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Architecture as Virtù: Adrian Stokes, Ezra Pound and the ethics of 'Patterned Energy'

Kite, Stephen 2001. Architecture as Virtù: Adrian Stokes, Ezra Pound and the ethics of 'Patterned Energy'. The Journal of Architecture 6 (1) , pp. 81-96. 10.1080/13602360010029359

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Abstract

If we characterise ethics as 'properly directed energy' how are the multiple energies involved in a complex artefact such as a work of architecture - those of client, architect/artist, crafter and material - to achieve a synthesis of 'art' and 'life' that embodies an ethical environment and, in formal terms, navigates the snares of abstraction on the one hand and the literary/associative on the other? The paper begins with an outline of the discourses within modernism in the first half of this century which were concerned with these issues. It focuses on the dialogue between Adrian Stokes (1902-72) (bracketed by many commentators with Ruskin and Pater as among the most important English aesthetes) and the poet and critic Ezra Pound. Stokes's theory of art offers a profoundly corporeal interpretation of architecture and the urban environment that draws on the Renaissance concept of virtù , empathy theory, and psycho-analysis. With Pound he sought a solution to the contemporary equation of 'art' and 'life' by re-appraising the Renaissance notion of virtù , especially as evidenced in the work, and documented in the writings, of Alberti. The paper examines these ideas and their implications for cities and buildings that might embody an ethic.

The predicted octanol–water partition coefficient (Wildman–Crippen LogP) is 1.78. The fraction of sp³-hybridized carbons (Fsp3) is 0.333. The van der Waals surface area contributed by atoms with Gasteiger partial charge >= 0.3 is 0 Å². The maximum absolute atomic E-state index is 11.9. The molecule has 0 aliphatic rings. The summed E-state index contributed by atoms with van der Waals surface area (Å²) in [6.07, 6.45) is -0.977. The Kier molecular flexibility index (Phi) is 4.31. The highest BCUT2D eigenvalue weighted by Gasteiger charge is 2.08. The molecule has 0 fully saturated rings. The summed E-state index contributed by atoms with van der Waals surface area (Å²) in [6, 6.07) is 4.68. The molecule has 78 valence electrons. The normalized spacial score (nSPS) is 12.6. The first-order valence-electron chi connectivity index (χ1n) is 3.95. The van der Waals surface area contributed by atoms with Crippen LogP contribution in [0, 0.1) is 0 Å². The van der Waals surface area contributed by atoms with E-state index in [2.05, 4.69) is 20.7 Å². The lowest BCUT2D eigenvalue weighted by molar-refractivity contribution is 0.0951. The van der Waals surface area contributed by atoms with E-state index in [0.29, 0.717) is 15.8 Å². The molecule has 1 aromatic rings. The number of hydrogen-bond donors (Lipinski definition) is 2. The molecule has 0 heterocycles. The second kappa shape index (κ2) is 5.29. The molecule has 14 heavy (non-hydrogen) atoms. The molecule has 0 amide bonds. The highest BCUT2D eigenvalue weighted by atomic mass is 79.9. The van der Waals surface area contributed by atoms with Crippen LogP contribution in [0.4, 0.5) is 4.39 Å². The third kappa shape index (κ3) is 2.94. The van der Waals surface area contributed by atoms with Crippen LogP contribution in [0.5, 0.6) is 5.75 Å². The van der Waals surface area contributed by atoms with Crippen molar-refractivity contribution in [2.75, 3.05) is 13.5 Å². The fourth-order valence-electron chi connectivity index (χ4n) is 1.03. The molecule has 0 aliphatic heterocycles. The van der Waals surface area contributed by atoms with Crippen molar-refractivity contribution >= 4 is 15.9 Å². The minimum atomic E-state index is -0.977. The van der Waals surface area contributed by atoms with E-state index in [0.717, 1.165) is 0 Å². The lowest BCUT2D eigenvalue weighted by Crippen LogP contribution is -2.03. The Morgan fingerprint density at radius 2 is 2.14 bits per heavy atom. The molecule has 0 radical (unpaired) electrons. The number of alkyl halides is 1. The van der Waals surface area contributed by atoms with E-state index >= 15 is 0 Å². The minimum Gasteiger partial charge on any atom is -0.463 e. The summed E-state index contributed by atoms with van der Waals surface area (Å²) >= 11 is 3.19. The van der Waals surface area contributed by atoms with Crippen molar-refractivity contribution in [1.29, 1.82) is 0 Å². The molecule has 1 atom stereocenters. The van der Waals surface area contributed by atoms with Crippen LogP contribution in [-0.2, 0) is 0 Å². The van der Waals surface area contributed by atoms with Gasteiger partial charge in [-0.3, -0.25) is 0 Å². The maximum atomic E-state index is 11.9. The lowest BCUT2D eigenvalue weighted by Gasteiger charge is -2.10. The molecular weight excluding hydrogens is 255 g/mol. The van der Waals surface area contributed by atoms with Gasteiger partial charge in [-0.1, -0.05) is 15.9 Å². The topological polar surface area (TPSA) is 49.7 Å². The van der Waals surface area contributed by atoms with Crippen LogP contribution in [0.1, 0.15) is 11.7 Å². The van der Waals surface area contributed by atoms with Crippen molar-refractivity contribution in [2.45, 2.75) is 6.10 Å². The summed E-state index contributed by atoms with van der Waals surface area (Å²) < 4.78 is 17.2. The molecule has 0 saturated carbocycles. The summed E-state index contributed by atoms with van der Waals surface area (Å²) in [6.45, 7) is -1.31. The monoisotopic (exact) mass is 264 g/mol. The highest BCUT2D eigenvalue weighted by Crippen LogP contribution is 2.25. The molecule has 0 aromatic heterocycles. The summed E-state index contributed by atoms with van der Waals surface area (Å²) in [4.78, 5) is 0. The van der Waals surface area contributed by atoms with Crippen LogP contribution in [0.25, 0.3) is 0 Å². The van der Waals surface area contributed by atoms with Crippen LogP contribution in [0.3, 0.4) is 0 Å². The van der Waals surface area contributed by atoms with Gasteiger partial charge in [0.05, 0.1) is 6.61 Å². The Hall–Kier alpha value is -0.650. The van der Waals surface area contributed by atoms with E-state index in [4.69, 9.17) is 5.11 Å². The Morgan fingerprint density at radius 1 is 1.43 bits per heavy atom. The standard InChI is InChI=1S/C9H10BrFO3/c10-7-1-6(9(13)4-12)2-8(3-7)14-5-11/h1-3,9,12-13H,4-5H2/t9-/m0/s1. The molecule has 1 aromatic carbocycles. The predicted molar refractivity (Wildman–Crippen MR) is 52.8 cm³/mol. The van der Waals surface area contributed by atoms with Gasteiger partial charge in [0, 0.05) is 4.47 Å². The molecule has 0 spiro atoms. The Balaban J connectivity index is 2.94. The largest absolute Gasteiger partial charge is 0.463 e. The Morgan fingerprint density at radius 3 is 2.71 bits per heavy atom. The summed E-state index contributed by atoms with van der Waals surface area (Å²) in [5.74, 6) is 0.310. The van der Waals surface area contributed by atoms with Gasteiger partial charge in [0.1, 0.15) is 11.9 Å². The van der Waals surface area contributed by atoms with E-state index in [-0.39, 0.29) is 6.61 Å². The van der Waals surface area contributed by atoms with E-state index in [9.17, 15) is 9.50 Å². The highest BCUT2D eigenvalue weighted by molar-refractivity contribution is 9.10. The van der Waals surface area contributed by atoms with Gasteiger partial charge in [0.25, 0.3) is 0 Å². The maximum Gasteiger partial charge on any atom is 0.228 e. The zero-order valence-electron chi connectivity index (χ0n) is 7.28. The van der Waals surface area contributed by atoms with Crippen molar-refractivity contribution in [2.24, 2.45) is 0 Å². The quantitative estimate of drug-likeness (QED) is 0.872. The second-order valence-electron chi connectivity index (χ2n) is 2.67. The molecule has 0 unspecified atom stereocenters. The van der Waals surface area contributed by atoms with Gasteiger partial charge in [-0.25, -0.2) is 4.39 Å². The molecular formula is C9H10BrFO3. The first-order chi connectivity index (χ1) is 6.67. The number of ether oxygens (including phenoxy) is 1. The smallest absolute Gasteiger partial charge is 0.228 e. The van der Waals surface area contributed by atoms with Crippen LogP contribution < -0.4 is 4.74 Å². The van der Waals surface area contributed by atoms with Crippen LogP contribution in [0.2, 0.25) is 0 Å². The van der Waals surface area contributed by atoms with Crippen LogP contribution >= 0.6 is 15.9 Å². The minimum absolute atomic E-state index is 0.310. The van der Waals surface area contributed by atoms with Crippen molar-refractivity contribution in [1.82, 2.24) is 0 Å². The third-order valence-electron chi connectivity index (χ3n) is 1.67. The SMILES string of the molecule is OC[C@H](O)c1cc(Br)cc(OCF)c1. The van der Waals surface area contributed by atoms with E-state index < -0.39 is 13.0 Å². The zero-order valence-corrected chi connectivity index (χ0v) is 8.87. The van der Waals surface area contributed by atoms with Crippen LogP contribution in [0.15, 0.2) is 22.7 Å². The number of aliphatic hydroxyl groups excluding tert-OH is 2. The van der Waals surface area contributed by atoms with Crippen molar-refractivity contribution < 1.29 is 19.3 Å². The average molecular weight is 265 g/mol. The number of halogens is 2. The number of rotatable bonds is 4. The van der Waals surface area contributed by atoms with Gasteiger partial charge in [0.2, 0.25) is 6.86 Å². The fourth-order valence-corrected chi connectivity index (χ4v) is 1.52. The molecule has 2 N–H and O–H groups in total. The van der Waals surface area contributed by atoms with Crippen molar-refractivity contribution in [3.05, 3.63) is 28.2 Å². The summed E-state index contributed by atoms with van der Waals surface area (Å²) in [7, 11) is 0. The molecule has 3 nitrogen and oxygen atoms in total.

Item Type: Article
Date Type: Publication
Status: Published
Schools: Architecture
Subjects: B Philosophy. Psychology. Religion > BH Aesthetics
N Fine Arts > NA Architecture
Publisher: Taylor & Francis
ISSN: 1360-2365
Last Modified: 04 Jun 2017 02:49
URI: http://orca.cf.ac.uk/id/eprint/12388

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